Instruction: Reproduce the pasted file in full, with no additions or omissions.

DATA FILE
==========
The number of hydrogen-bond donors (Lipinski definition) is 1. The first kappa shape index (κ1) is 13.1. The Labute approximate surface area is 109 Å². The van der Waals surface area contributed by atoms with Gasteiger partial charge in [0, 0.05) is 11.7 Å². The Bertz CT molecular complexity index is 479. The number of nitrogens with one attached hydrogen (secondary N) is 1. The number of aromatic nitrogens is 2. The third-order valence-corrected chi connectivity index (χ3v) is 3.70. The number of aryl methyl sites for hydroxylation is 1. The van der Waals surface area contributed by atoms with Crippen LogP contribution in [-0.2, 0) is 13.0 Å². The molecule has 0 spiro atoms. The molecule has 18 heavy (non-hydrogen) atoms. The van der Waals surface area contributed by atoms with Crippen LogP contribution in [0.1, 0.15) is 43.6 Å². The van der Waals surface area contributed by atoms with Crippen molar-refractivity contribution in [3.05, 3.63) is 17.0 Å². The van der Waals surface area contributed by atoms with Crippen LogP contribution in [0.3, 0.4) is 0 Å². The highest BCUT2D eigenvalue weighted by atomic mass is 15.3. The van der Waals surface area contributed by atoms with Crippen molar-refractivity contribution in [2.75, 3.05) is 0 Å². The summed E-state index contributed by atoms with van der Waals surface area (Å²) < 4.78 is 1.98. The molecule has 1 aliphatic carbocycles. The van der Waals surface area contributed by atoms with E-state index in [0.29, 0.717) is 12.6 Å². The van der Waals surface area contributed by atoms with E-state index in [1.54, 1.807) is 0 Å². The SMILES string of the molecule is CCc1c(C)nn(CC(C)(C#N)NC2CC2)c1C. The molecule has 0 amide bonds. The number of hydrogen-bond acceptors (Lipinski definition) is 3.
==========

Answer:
The number of hydrogen-bond donors (Lipinski definition) is 1. The first kappa shape index (κ1) is 13.1. The Labute approximate surface area is 109 Å². The van der Waals surface area contributed by atoms with Gasteiger partial charge in [0, 0.05) is 11.7 Å². The Bertz CT molecular complexity index is 479. The number of nitrogens with one attached hydrogen (secondary N) is 1. The number of aromatic nitrogens is 2. The third-order valence-corrected chi connectivity index (χ3v) is 3.70. The number of aryl methyl sites for hydroxylation is 1. The van der Waals surface area contributed by atoms with Crippen LogP contribution in [-0.2, 0) is 13.0 Å². The molecule has 0 spiro atoms. The molecule has 18 heavy (non-hydrogen) atoms. The van der Waals surface area contributed by atoms with Crippen LogP contribution in [0.1, 0.15) is 43.6 Å². The van der Waals surface area contributed by atoms with Crippen molar-refractivity contribution in [3.05, 3.63) is 17.0 Å². The van der Waals surface area contributed by atoms with Crippen LogP contribution in [0.3, 0.4) is 0 Å². The highest BCUT2D eigenvalue weighted by atomic mass is 15.3. The van der Waals surface area contributed by atoms with Crippen molar-refractivity contribution in [2.75, 3.05) is 0 Å². The summed E-state index contributed by atoms with van der Waals surface area (Å²) < 4.78 is 1.98. The molecule has 1 aliphatic carbocycles. The van der Waals surface area contributed by atoms with E-state index in [0.29, 0.717) is 12.6 Å². The van der Waals surface area contributed by atoms with E-state index in [1.54, 1.807) is 0 Å². The SMILES string of the molecule is CCc1c(C)nn(CC(C)(C#N)NC2CC2)c1C. The molecule has 0 amide bonds. The number of hydrogen-bond acceptors (Lipinski definition) is 3.